Oriental tourist pieces - or anything better?

Discussion in 'World Coins' started by PaddyB, Apr 25, 2019.

  1. PaddyB

    PaddyB Eccentric enthusiast

    A friend has asked me to find out more about these. I said I thought they are just tourist pieces but I thought I had better get confirmation as not really my area!
    First one is about 50mm diameter, second about 70mm long - so both quite large. They appear to be cast brass. A translation of what they say would prove I had done the research... Thanks!
    China Unid 1-horz.jpg Japan Unid 1-horz.jpg
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  3. Seattlite86

    Seattlite86 Outspoken Member

  4. gxseries

    gxseries Coin Collector

    They look very modern. I would not touch it as there may be traces of heavy metal.
  5. furryfrog02

    furryfrog02 Well-Known Member

    Agree with them being modern replicas/fakes/whatever you want to call them.
  6. Parthicus

    Parthicus Well-Known Member

    Agree that both are not original coins. Top one has an unusual obverse of Qianlong (1736-95) with "yuan bao" (first or original coin) rather than the usual "tong bao" (current coin), reverse indicates a large multiple cash of the sort issued by Xianfeng (1851-1861) during the economic crisis of the Taiping Rebellion. I don't see anything like it in Hartill (unless it's just too early in the morning :dead: ) so, fake.

    Bottom one doesn't look much like any real coin. There were a few circulating oval pieces made in Japan in the 19th century, but they didn't look like this.
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  7. TypeCoin971793

    TypeCoin971793 Just a random nobody...

    They are both completely the wrong style, so I will go with modern fanstasy coins. I don’t recall ever seeing a QianLong 10 cash. It has the form of a Xian Feng 10 cash from a century later
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  8. Ken Dorney

    Ken Dorney Yea, I'm Cool That Way...

    Not real, but not fake either. These are charms. The tradition of using charms in China goes back (according to some books) over 2,000 years, and they are still produced and used there today. These are not old, but new examples, worth a few dollars each.
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  9. mrbreeze

    mrbreeze Well-Known Member

    As I have said before and as Ken has said, calling cash coins "real," "fake" or "fantasy" is not an absolute. When you are dealing with cast chinese coins, the terms real and fake can't be used without defining your parameters for such a label. I usually classify these coins a few ways. My very loose classifications would be:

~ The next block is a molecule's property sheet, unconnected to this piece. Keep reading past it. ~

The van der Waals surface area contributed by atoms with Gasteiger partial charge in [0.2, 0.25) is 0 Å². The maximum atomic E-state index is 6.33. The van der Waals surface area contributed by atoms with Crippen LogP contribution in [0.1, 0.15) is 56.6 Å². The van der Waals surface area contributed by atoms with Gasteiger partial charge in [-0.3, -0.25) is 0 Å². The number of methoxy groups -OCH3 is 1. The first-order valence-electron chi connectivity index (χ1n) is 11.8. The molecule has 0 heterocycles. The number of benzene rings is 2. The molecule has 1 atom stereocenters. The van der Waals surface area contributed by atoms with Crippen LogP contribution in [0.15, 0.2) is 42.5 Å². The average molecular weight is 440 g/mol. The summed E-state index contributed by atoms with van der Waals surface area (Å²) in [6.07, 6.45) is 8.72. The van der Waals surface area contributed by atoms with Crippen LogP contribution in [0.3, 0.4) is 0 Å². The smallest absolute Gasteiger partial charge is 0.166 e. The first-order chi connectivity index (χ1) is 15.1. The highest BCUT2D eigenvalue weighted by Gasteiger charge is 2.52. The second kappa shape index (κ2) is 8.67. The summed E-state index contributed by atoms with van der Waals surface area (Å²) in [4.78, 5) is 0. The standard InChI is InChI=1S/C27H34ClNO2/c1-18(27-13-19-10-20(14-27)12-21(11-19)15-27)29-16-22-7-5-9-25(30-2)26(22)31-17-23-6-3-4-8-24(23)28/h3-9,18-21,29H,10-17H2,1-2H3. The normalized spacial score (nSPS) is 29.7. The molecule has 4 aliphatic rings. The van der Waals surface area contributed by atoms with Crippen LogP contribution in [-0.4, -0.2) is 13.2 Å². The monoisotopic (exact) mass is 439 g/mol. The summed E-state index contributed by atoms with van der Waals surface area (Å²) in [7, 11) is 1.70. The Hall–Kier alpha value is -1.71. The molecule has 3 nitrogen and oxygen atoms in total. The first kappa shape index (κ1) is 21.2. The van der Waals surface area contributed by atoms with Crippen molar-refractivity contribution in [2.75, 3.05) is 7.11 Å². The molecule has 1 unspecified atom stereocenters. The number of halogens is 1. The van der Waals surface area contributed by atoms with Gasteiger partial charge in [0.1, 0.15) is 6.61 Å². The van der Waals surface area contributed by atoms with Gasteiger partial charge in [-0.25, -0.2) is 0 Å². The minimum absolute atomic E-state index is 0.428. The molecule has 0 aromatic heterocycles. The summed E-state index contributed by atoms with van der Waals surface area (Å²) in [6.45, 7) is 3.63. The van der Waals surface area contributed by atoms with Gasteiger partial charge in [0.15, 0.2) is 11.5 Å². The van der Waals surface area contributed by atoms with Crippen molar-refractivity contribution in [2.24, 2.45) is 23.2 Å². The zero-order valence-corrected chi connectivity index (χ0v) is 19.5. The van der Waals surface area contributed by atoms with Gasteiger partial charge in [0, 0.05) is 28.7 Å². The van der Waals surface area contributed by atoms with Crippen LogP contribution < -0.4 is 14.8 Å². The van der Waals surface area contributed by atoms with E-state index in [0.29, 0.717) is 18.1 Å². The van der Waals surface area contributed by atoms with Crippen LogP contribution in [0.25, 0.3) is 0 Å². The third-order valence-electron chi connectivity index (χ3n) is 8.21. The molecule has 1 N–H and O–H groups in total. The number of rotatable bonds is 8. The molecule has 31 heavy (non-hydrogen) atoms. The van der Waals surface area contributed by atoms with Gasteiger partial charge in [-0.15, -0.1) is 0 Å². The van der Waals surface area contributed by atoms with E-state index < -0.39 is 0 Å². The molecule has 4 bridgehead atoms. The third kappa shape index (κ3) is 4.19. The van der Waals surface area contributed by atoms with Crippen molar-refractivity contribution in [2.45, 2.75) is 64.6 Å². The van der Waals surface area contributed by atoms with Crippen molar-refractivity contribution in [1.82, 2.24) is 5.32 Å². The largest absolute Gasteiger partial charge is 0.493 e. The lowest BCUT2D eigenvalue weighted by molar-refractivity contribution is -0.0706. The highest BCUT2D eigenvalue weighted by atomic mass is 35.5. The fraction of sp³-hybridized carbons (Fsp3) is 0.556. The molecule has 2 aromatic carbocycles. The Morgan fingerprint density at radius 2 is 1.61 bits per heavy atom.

1. Coins intended for commerce made by the existing authority to mint such coins
    2. Coins made by other entities or even authorities at the time to replicate current coins - palace coins, one-offs, poem coins, etc.
    3. Coins made as charms that may or may not match existing coins of the time
    4. Modern charms, fantasies, etc
    5. Coins made intentionally to deceive consumers of the time or collectors of this time

    I would classify these coins as #4 from the pictures provided. With all cast coins, an "in hand" evaluation is always your best bet.

    Edited to add a little clarification...A coin made as a charm is a "real" coin. A coin made for a monetary profit in the last 100 or so years trying to duplicate a coin from antiquity and intended to pass as a coin from the prior eras is "fake."
    Last edited: Apr 25, 2019
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  10. Ken Dorney

    Ken Dorney Yea, I'm Cool That Way...

    Not to confuse the issue, but add to the list above:

    Private mint issues which are sometimes under authority and sometimes not.
    Burial coins.
    Gaming tokens.

    Any of which can be as much as 2,000 years old (but the OP coins are not). I suspect charms are not as popular in China as they once were, so I imagine they are now produced with the collectibles market in mind.

    Anyway, the second oblong charm is a known type. It is cataloged in Sequel of Classic Chinese Charms, #1935 (in the Japanese section). Of particular note is what they say there: "Tian Bao Di Bao charm, bronze, probably made around Taisho period. P.S.: The late brass edition is $25. There are many recent fakes of this type."
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  11. PaddyB

    PaddyB Eccentric enthusiast

    Thank you all for your assistance! So in summary, both coins are modern "Charm or fantasy" coins. The first is based on a mash up of Chinese coin designs spanning 2 centuries. The second is a loose copy of a Japanese charm from the Taisho period. Their worth, if any, is as a trinket or souvenir rather than as a coin.
    Thanks again,
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